You must find the lawful owner and arrange for a gift or an outright sale. In either case, make sure you get at least a bill of sale (even if the sale is for $0) giving you title to the horse.



  11. #11
    Join Date
    Nov. 22, 2010
    Location
    Where they've got all Hell for a basement
    Posts
    1,155

    Default

    Nope, sorry. She's still the owner. I'm currently in a similar situation to you, but with an opposite problem - I used to keep my childhood pony at my house and I had a pasture mate for him that was sort of given to me by a woman over 5 years ago, but there was never any paperwork filled out and it was under the impression that she would still be the owner, on paper at least. Said pony is a 20something year old shetland that's unrideable but pasture sound and was just a perfect companion for my pony. Fast forward to now - childhood pony contracted a horrible virus and passed away this past Spring and now I have a little shetland that I really have no use for and is just costing me the price of room and board. I've tried contacting his owner to no avail. I have a friend that has offered to take him from me, but because the horse is not legally mine, I really do not have the authority to do that. It sucks, but because I am just the "lessee" technically, I have to hold on to this pony until the owner contacts me back, if that ever even happens.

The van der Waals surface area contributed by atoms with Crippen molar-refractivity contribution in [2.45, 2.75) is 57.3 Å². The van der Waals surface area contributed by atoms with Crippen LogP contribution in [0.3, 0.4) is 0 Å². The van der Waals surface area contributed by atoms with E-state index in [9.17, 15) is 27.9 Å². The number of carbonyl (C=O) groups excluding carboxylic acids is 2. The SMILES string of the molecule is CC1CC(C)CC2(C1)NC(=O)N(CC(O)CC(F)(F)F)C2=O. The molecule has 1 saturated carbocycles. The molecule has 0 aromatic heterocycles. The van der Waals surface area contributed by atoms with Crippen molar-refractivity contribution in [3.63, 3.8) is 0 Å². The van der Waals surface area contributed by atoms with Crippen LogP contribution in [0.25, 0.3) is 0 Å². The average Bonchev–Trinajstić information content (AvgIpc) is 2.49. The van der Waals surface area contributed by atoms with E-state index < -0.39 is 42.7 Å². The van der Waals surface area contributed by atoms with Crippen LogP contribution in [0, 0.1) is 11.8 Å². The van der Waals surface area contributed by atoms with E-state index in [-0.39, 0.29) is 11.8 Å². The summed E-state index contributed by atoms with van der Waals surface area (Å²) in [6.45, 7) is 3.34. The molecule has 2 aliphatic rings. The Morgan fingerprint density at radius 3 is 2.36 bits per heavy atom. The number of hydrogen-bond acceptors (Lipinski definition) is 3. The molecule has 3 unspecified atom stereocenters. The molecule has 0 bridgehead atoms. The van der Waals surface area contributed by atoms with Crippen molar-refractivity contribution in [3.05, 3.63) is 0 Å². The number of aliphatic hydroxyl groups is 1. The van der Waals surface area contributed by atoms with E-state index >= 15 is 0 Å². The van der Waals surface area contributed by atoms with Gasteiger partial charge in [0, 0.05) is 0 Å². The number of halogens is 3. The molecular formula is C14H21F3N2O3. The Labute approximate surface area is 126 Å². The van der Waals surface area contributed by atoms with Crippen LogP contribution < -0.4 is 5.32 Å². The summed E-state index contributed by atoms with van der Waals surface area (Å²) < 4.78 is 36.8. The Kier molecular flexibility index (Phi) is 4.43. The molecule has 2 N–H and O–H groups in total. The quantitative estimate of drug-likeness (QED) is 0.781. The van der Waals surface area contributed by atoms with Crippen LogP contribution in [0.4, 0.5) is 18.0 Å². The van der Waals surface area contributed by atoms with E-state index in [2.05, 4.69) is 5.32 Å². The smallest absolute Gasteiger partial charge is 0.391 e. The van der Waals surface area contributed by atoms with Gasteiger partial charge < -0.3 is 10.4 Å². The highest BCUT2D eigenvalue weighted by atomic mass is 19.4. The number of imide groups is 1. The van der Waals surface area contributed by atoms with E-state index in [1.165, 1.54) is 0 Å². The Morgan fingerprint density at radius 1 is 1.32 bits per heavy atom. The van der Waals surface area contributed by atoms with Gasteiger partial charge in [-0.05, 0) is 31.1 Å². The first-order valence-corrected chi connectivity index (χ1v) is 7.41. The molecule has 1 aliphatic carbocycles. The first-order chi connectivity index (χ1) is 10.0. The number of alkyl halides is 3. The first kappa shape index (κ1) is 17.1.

My advice would be to try and give her a call - offer to more or less take the horse off the owner's hands - give her some peace of mind and let her know that the horse will be well taken care of for the rest of her life. See how that goes - and make sure you get something signed and in writing!



  12. #12
    Join Date
    Feb. 4, 2004
    Posts
    2,867

    Default

    Quote Originally Posted by caballero View Post
    About the only way someone would be prohibited from selling healthy livestock is if that person did not have clear title to the animal.
    Agree with this. I wonder if the leasor is not the owner (maybe she has the horse on a free lease too) or if she adopted from a rescue that disallows selling or something.



  13. #13
    Join Date
    Jun. 17, 2001
    Location
    down the road from bar.ka
    Posts
    34,091

    Default

    When you have had contact, you do not say you or your mother asked about terminating or changing the agreement and continued to pay all expenses? Right?

    By continuing under the same terms for 4 years now with no recorded objections, you and your mother have agreed to keep things as they are. It's not your horse. You can't continue for 4 years with sporadic contact from the owner then suddenly say it's your horse.

    There are specific steps for declaring a horse abandoned but they don't really apply here. Your status as a minor when the original agreement was made also means your mother would need to be involved in any proposed changes.

    You might want to think about a formal, written agreement to avoid further confusion. I assume you are now over 18 so that new agreement can leave mom out.

    There are some rescues and adoption outfits that are pretty restrictive about future ownership changes so that could complicate things a bit.

    But you need to do something to clarify this whether you continue to keep the horse or she shows up with a trailer tomorrow...which is her right.
    When opportunity knocks it's wearing overalls and looks like work.

    The horse world. Two people. Three opinions.


    1 members found this post helpful.

  14. #14
    Join Date
    Feb. 21, 2011
    Location
    Virginia
    Posts
    40

    Default

    I am now starting to wonder if she even is the legal owner because from what I know she was given the horse by the breeder. The horse was a twin that was not expected and she wasnt what they wanted.



  15. #15